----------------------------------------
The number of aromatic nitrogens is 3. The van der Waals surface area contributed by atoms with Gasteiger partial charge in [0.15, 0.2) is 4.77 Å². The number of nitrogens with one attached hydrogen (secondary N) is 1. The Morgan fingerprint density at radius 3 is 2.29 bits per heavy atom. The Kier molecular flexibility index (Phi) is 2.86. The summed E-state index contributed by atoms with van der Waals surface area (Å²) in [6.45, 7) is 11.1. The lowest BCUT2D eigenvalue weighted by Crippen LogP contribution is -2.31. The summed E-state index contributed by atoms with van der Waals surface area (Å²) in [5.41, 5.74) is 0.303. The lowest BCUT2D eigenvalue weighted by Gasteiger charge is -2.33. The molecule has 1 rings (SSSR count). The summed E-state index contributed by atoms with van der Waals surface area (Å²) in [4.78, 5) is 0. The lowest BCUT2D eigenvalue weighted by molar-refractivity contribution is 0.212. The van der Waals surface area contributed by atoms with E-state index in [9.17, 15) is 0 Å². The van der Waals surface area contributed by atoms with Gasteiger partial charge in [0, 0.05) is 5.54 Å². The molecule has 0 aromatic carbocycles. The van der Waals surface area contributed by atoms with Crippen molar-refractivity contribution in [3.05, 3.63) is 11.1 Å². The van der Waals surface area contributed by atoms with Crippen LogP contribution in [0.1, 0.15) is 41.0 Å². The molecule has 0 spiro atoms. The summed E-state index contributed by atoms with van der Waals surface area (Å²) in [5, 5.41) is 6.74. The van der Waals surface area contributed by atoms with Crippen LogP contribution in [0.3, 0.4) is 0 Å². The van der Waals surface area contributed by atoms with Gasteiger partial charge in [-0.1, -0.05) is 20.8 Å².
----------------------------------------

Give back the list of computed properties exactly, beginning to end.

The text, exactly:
The number of aromatic nitrogens is 3. The van der Waals surface area contributed by atoms with Gasteiger partial charge in [0.15, 0.2) is 4.77 Å². The number of nitrogens with one attached hydrogen (secondary N) is 1. The Morgan fingerprint density at radius 3 is 2.29 bits per heavy atom. The Kier molecular flexibility index (Phi) is 2.86. The summed E-state index contributed by atoms with van der Waals surface area (Å²) in [6.45, 7) is 11.1. The lowest BCUT2D eigenvalue weighted by Crippen LogP contribution is -2.31. The summed E-state index contributed by atoms with van der Waals surface area (Å²) in [5.41, 5.74) is 0.303. The lowest BCUT2D eigenvalue weighted by Gasteiger charge is -2.33. The molecule has 1 rings (SSSR count). The summed E-state index contributed by atoms with van der Waals surface area (Å²) in [4.78, 5) is 0. The lowest BCUT2D eigenvalue weighted by molar-refractivity contribution is 0.212. The van der Waals surface area contributed by atoms with E-state index in [9.17, 15) is 0 Å². The van der Waals surface area contributed by atoms with Gasteiger partial charge in [0, 0.05) is 5.54 Å². The molecule has 0 aromatic carbocycles. The van der Waals surface area contributed by atoms with Crippen molar-refractivity contribution in [3.05, 3.63) is 11.1 Å². The van der Waals surface area contributed by atoms with Crippen LogP contribution in [0.1, 0.15) is 41.0 Å². The molecule has 0 spiro atoms. The summed E-state index contributed by atoms with van der Waals surface area (Å²) in [5, 5.41) is 6.74. The van der Waals surface area contributed by atoms with Crippen LogP contribution in [0.3, 0.4) is 0 Å². The van der Waals surface area contributed by atoms with Gasteiger partial charge in [-0.1, -0.05) is 20.8 Å².